We lived in France, the Alps of Savoy to be exact, about a decade ago. We were there to learn French before returning to west Africa. After living in the mountains, nothing else really compares. Every day I walked my kids to the French public school, and I could look up at Belle Etoile (Beautiful Star), a mountain rising 3,000 meters over Val d'Isere (pictured above).
The beauty of this moment--the memory of the sight of the crisp blue mountain air, the steamy breath of those walking up to the school, the invigorating bite of the brisk wintry breeze--brought to mind the words of the Psalmist, one of my favorites, in # 121:
I lift up my eyes to the mountains--
It was awe-inspiring. All I could think was, soak in this view because soon you'll move away, and it will only be faint memory.
So, I did.
Every day I looked up at this mountain; it held my gaze. I remember the weekend afternoon a group of us hiked the winding trail through the conifer forest up the side of Belle Etoile, and threading our way between the expanse on either side of the saddle all the way a to the summit. The view of the valley, and the surrounding mountains, including the majestic Mont Blanc seventy kilometers away but seeming much closer, cannot be fully depicted with words. If I tried to describe it, it would only be a pale comparison to the real thing.
A Teenager's View from the Summit
The experience of a group event--like Nazarene Youth Conference, summer camp, camp meeting revivals, music festivals, mission trips, ministry events like Catalyst--can be as indescribable as this mountaintop view. What can be said when nothing else compares?
There are photos and videos to aid our memories, but they do not always translate the emotion, the sounds, and the imprint of the context. Here is an example of what I'm talking about: it's a clip of worship at NYC 15 Louisville taken by my friend Jim Hampton, who as a teenager attended a similar Nazarene youth conference held in Mexico in 1983, and has worked as paid staff or as a volunteer at every NYC, except one, since then:
Describing the Indescribable
How do you expect a teenager to find words for something they have never quite experienced before? If they complain about the paucity of worship at their local church on Sunday, honestly, can you blame them? No worship band, even the best out there, could ever replicate this . . . moment.
I mean, words have trouble describing it, too.
After experiencing the mountaintop, it's important to try not to repeat it, or expect it to happen just like it did, ever again. Kind of depressing when you think about it, which is why the participants at NYC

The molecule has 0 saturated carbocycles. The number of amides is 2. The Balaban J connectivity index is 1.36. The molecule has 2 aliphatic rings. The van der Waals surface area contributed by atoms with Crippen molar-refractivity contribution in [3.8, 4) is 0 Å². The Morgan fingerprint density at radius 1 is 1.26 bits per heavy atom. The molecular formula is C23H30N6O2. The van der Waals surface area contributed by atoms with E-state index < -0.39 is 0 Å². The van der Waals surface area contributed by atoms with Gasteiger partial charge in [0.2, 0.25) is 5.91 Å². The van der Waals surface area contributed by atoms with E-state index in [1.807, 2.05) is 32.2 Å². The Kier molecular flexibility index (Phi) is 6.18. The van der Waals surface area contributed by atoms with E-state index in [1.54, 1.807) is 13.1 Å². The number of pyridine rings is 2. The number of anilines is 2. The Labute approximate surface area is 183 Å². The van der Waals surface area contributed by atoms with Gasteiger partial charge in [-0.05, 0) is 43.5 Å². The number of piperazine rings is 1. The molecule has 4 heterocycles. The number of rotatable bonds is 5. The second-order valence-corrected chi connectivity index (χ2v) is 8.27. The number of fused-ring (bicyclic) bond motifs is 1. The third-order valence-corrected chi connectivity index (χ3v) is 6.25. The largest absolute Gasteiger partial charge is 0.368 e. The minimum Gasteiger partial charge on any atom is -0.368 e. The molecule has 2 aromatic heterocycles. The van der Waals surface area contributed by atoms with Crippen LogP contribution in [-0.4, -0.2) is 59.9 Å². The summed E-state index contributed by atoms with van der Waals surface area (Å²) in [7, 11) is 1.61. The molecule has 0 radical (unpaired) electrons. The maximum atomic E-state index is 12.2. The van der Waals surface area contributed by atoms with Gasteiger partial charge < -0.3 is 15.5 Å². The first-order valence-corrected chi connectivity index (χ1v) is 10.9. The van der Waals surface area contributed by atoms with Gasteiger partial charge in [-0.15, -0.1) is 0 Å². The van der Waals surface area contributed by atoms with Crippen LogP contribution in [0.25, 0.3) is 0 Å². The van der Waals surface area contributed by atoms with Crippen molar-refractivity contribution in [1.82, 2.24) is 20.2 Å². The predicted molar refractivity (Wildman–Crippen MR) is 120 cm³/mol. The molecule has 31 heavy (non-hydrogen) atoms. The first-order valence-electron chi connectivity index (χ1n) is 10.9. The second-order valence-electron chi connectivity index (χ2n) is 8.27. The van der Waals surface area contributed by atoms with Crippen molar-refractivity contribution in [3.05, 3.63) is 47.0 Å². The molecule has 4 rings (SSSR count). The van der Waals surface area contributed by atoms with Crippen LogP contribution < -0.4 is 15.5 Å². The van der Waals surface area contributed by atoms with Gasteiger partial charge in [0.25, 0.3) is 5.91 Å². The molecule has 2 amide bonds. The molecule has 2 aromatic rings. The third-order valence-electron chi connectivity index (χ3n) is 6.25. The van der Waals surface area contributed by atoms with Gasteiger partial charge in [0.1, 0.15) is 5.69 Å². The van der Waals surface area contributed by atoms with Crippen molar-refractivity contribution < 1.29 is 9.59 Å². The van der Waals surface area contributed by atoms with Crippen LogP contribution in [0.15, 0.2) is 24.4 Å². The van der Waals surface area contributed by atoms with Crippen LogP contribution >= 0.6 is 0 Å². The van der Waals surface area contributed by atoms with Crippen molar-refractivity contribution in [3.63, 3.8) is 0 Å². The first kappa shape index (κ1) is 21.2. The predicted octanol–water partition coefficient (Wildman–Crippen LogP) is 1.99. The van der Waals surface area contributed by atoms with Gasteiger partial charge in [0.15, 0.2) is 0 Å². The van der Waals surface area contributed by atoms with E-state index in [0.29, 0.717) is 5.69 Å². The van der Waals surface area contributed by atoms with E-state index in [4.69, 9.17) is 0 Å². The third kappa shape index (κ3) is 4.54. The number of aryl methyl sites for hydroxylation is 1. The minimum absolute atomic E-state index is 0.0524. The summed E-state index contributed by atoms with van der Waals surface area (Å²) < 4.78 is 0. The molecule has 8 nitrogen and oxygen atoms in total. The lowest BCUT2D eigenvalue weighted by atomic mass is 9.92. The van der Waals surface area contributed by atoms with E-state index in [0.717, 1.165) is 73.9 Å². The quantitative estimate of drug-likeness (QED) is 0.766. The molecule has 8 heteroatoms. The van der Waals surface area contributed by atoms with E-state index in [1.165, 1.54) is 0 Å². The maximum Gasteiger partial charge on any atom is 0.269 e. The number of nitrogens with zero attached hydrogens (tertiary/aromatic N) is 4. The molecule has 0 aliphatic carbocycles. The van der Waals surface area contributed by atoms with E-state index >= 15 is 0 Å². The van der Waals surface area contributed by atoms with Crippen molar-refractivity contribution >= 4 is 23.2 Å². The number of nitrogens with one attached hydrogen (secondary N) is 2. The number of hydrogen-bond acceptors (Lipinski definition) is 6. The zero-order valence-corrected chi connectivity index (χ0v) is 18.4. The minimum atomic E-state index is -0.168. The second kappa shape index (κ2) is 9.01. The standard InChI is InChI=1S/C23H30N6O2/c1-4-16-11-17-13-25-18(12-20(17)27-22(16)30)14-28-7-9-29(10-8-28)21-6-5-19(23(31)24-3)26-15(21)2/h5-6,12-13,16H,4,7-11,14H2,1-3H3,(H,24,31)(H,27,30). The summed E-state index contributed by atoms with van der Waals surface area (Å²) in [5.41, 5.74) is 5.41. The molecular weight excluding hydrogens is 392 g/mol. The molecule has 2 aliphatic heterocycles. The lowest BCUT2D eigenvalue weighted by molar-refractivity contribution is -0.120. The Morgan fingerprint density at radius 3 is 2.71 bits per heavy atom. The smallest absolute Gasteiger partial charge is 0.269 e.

--adults and teenagers-- are probably feeling a little let-down the week following the event.
The best thing to do as a teenager is simply remember it, rehearse it, tell others about it. Talk about what happened there. Don't hold it in. People want to know why you're so . . . different now. Take a deep breath of that mountaintop air, and talk it through to anyone who will listen, often and out loud. (Then, remember to live out these life changes even louder!)
If you're around a parent or mentor, let them ask about what happened, and how it felt, what went through the your mind as all of this was taking place, what your friends thought about it, what changes took place in your lives, the commitments you all made, what you hope to do now, as crazy as it might sound.
The best response from someone who is listening: nodding their heads, smiling a lot, and praying. Let them affirm what God has done, and is doing. If you can, pray that God will bring about the new life-changes and commitments you've recently made. Let parents and mentors pray for you even as they listen so that God will make it so.
Walking into the Next Step on the Path Ahead
A lot of people, and experiences, and just about everything about life back home could become major obstacles to following God's voice. Even good people and good intentions can get in the way of God's trajectory for your life.
Take care to not compare the home church or youth group or family life to the NYC experience. Nothing could live up to this expectation. Savor the mountain view, and live in the memory.
Don't let anyone talk you out of what God has done in you. Remember, it's His kingdom; and it will only come into this world through you.
"And the one who calls you is faithful, and he will do it." This verse, though, only makes sense in context:
May God himself, the God of peace, sanctify you through and through. May your whole spirit, soul and body be kept blameless at the coming of our Lord Jesus Christ. The one who calls you is faithful, and he will do it. (1 Thessalonians 5:23-24 NIV)
More posts are going to follow over the next few days and weeks to help you pursue the momentum of God's work in and through your experience at NYC and beyond.
A Parent's (Brief) Guide to the Aftershock of Nazarene Youth Conference